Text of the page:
Many engineers expressed their frustrations with persuading or teaching their non-engineer colleagues to use GitLab.

I've been using GitLab for more than four years, so it's obvious and intuitive to me, but I am finding coworkers new to GitLab are increasingly unable to figure out some of the features on their own. As a specific example, we had someone propose to use a different code review tool, but when I showed them how to do a side-by-side diff and view the file tree, they were OK with it. These features are obvious to me as I've watched them get added over time, but I think the cues for them may be too subtle to new users.

After considering these challenges, I believed that non-engineer users would benefit from a tailored onboarding experience.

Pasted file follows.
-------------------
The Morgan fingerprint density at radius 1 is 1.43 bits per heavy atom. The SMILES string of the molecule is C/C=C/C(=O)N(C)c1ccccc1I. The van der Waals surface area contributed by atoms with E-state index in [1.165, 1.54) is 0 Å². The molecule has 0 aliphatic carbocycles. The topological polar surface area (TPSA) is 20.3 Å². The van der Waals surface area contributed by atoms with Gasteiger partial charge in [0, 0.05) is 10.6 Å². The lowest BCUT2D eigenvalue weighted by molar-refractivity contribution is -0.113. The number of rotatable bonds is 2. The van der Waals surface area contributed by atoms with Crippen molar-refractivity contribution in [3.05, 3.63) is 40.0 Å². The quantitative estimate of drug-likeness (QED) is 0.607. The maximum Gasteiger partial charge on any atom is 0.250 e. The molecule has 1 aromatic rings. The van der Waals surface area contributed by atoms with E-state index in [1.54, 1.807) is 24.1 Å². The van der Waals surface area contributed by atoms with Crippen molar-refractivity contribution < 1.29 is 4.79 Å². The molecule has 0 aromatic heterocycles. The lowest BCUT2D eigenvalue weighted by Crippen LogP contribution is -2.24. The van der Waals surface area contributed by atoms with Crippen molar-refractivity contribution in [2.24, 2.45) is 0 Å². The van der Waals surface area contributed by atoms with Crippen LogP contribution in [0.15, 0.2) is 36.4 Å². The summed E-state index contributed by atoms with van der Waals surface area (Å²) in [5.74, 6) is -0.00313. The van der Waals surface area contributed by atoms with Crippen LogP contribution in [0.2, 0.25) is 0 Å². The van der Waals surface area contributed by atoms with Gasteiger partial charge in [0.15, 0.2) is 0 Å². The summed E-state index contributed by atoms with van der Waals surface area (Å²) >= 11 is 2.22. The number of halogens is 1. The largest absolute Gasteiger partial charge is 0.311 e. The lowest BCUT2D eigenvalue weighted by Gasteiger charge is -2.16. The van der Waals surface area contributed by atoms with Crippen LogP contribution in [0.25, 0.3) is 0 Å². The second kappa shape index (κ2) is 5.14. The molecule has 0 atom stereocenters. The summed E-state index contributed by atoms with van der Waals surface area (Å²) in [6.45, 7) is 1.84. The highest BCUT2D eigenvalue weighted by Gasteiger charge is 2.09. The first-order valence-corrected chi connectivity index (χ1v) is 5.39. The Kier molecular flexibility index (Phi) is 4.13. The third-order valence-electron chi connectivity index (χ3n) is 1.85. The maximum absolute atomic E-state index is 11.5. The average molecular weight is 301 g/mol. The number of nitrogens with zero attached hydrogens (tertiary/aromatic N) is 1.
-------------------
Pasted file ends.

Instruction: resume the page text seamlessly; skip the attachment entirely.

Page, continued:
Defining goals and objectives

Through this project, my goal was to understand these users' needs and pain points and identify ways to improve their user experience with GitLab, especially during the onboarding process. I set out to answer these questions:

  • What are the areas of GitLab particularly challenging for non-engineer users?
  • How long does it currently take non-engineer users to get comfortable with GitLab?
  • What do users need to learn during onboarding to use GitLab more easily?

Conducting interviews with GitLab users

To get a deeper understanding of the user experiences, I wanted to interview diverse groups of roles and get as many sides of the story possible. I started close to home and spoke with GitLab employees who use GitLab every day for work. From this set of interviews, I learned that:

  • The majority of the participants expressed frustration with using the Search function.